There appears to be this new trend going on in movies right now: films where Christopher Walken plays the sane, rational voice of reason while everyone else goes batshit-crazy around him. In Seven Psychopaths, he shockingly played the least psychotic of the bunch—a sage, sensible old man who attempts to go on living after his wife, the love of his life, passes on. He plays the exact same character in A Late Quartet, albeit a character who isn't dodging gunfire and murderous characters. And yet, I found the scenario of Seven Psychopaths to be more palpable than the one he's stuck in here.
Walken plays Peter, a cellist who is the widowed and eldest member of the Fugue String Quartet, a world-renowned, New York-based classical music ensemble approaching its 25th anniversary. Unfortunately, Peter wonders if he'll make it to this landmark once he learns he's in the early stages of Parkinson's disease. Things start to unravel when he announces his illness to the rest of the quartet. Second-chair violinist Robert (Philip Seymour Hoffman) takes this as an opportunity to declare that he and Daniel (Mark Ivanir), the quartet's first-chair violinist and fanatical leader, should alternate the lead position. When Robert urges Daniel to stop being so anal and embrace his passion, he takes this as a cue to start a romance with Alexandra (Imogen Poots), a young, bitter, aspiring violinist. The twist? She's Robert's daughter with Juliette (Catherine Keener), the quartet's emotionally torn violist, who is forced to make tough decisions once her husband makes a gravely bad call.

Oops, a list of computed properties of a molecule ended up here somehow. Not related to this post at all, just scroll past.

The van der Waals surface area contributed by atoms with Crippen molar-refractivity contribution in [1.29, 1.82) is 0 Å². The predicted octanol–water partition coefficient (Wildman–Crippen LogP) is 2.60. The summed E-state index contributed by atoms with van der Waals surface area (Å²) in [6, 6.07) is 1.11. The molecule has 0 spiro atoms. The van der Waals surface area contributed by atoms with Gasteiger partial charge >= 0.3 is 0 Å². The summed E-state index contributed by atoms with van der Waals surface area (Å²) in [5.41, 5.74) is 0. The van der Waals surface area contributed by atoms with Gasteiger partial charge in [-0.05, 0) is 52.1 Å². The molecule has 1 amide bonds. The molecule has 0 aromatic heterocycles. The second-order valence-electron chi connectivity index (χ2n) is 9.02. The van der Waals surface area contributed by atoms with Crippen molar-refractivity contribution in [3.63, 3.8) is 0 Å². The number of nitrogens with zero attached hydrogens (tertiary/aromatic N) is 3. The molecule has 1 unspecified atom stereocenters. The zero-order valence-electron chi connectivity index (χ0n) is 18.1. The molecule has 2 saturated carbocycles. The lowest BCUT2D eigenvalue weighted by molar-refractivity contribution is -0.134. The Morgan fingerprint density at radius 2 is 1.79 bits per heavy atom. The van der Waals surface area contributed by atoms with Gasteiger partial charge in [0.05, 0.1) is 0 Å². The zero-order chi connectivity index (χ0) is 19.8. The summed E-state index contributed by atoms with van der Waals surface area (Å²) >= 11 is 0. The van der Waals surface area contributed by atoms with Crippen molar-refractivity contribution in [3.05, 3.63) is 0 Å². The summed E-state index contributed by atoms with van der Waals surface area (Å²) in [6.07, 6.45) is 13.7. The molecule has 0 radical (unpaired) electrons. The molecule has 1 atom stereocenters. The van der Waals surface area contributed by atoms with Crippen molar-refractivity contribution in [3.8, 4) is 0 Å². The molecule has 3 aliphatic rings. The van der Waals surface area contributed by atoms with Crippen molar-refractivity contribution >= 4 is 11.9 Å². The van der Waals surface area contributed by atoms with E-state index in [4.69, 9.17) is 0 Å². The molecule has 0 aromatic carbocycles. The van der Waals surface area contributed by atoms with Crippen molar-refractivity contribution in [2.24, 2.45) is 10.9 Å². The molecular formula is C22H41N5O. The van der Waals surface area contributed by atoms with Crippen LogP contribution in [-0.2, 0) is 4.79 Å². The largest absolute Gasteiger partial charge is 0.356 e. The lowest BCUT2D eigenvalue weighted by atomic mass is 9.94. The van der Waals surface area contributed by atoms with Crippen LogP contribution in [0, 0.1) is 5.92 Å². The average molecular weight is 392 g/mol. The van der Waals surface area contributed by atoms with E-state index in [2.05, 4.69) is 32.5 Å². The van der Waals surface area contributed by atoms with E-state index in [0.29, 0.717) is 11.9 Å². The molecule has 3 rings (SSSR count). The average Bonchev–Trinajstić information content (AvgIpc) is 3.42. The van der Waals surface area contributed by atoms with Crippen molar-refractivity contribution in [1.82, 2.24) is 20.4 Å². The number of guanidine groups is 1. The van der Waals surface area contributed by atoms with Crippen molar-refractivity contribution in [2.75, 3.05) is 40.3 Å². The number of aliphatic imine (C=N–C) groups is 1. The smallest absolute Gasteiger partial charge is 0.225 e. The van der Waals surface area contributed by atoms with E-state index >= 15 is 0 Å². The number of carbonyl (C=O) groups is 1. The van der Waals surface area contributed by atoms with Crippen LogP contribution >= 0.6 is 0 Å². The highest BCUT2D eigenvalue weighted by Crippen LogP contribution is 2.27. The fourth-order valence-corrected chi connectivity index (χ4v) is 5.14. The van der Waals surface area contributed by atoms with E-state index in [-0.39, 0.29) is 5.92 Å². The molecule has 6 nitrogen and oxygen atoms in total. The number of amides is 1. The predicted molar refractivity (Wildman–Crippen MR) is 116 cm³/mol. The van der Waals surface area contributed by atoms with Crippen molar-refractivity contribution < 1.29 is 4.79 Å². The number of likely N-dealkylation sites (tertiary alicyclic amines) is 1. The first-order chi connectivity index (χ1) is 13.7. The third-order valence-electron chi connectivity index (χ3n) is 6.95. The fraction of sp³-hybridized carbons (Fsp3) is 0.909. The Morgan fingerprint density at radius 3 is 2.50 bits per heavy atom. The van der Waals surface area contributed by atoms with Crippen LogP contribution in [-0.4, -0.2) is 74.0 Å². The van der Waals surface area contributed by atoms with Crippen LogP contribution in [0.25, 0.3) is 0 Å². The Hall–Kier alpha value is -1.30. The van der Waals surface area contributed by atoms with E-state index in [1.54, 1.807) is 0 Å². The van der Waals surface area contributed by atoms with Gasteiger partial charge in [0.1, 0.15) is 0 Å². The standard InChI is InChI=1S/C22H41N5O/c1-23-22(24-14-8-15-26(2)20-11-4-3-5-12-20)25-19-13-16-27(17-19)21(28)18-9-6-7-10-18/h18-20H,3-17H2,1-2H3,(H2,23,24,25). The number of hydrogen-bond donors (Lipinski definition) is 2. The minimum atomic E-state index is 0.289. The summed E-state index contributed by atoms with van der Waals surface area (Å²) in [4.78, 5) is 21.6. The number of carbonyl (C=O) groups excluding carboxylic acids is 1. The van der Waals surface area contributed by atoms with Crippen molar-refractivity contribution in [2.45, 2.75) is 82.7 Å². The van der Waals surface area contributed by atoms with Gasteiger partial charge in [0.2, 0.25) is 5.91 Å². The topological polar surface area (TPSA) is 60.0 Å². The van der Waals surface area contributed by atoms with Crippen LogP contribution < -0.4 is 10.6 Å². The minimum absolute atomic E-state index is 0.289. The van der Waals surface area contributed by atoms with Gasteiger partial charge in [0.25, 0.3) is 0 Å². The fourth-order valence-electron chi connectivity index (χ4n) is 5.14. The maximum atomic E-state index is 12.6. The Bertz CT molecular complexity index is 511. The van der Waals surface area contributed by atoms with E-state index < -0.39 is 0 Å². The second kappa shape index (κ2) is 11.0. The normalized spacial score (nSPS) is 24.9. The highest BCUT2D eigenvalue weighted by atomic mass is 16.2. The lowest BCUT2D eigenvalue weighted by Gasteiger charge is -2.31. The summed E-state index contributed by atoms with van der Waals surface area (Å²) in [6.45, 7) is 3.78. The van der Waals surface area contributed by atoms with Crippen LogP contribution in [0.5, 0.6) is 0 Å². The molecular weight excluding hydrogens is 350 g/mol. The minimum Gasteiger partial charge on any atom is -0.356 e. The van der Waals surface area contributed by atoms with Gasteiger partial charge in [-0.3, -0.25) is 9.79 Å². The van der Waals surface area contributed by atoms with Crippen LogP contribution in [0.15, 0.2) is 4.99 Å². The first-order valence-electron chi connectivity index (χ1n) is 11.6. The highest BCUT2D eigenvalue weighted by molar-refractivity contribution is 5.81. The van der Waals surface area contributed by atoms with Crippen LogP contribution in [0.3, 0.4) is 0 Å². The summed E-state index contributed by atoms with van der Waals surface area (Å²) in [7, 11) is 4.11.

A rigid, silent tension looms throughout Quartet, which makes you wish it were more than the melodramatic chamber piece it turns out to be. To be sure, co-writer and director Yaron Zilberman and veteran cinematographer Frederick Elmes take advantage of the wintry surroundings, practically enveloping these characters in their own distant, isolated chilliness whenever they're not a unit. And there is something intriguing about seeing a dignified string quartet fall apart when its oldest, strongest member talks about quitting—quietly imploding even when they're working their asses off rehearsing ambitious compositions like Beethoven's Opus 131 String Quartet in C-sharp minor (complete with seven movements to be played without a break!).
However, the unconvincing, histrionic script makes all of this seem more contrived than controlled. For a movie about smart, sophisticated folk, starring actors I would gladly see in anything, these people do pull off some simple-minded, soap-operaish shit.
This article appeared in print with the headline "White men in winter."